Vocation

  • Journos Who Soldier On

    Peter Stockland argues that despite the legitimate criticism journalism gets for all its institutional failings, abundant first-rate reporters and writers serve Canadian democracy well.

    Honesty demands acknowledgement.

    In recent weeks I’ve written, and other Convivium.ca writers have contributed, sharp criticism of journalistic performance on a variety of issues.

    It’s true that at the institutional level, corporate providers ...

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  • A Rabbi for the Long Way Home

    Father Deacon Andrew Bennett, program director for Religious Freedom at Cardus, and Hannah Marazzi, former Cardus staff member, celebrate and mourn their dear friend, Rabbi Reuven Bulka.

    The just man will never waver: he will be remembered forever. He has no fear of evil news; with a firm heart he trusts in the Lord.

    During these past 15 months many of us have longed for community, those places, times, and even spaces in whi...

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  • The Rooted Wanderer

    The advent of digital nomadism, Josh Nadeau writes from experience, opens the door to home becoming pilgrimage, and roots becoming spirit to stretch instead of matter that restrains. 

    When one speaks of the omnipresent Millennial, a number of well-formed stereotypes come to mind. You have your vinyl-laden cultural connoisseurs, for example, or your selfie mavens (complete with seasonal latte) or experts in ‘90s nostalgia. While it’s ulti...

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  • A Love Louder Than Noise

    The New York Times and National Post recently discovered the "trend" of young women entering religious orders to become nuns. Marlena Loughheed didn't need to read the news. She listened to her heart, and shares with Convivium why she answered the call to consecrated life.

    As a child, I wanted to be famous. It wasn’t so much that I wanted to be well known or revered. Rather, I wanted my life to matter. In my limited childhood understanding, fame was the reward for a life that mattered.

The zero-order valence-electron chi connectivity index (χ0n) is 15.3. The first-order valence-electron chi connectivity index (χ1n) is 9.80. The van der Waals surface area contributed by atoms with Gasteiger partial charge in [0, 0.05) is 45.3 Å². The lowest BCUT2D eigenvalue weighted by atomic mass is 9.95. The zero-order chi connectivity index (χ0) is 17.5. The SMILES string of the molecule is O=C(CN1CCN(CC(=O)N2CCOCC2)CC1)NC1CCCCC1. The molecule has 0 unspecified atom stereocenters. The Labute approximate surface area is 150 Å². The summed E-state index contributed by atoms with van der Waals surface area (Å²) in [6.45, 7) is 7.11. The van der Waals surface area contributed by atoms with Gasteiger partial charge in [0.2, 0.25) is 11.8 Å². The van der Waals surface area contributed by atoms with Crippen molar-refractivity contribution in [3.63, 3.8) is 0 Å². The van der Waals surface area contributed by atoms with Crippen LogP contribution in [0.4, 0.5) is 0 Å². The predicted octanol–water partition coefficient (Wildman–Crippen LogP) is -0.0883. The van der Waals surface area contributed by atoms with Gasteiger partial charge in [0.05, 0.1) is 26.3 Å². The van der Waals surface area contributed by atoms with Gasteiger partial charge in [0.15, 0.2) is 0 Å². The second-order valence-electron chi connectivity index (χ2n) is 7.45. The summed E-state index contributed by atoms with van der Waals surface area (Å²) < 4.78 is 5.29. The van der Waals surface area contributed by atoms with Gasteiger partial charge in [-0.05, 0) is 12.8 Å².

These innocent childhood longings...

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  • The Kingdom In A War Zone

    Canadian nurse Emily Way recently returned from Iraq where she worked in a Samaritan’s Purse field hospital near the besieged city of Mosul. She discussed with Convivium’s Hannah Marazzi the impact on faith of treating the wounded and fallen in one of the world’s most brutal war zones.

    Convivium: First of all, what got  you connected to Samaritan’s Purse and this opportunity in particular?

    Emily Way: I have known about Samaritan’s Purse (SP) for as long as I can remember. My elementary and junior h...

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  • Independent Image

    For nearly 30 years, Seattle-based Image journal has striven to combine the beauty of art and the mystery of faith without deferring to what founding editor Greg Wolfe calls “any single tribal group in society.” Convivium’s Hannah Marazzi asked him about the motivation and the struggles of such a venture. 

    Convivium: Founded in 1989, Image began as a work of literary and artistic love, and has endured and indeed flourished across the years to become one of America’s leading literary journals that seeks to bring the intersection of fa...

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  • The Boundless Hope Option

    John D. O’Brien, S.J. reviews Rod Dreher’s The Benedict Option citing its value in igniting conversation, observing also the ways in which Christians might at once be different from and love the world at the very same time.

    Rod Dreher’s The Benedict Option is valuable for the conversations it has ignited, reviewer John D. O’Brien, S.J. writes. But its premise is flawed history and its pessimism ignores the rich possibilities of Christian faith, he says.  

    Obser...

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  • The Canon's Answer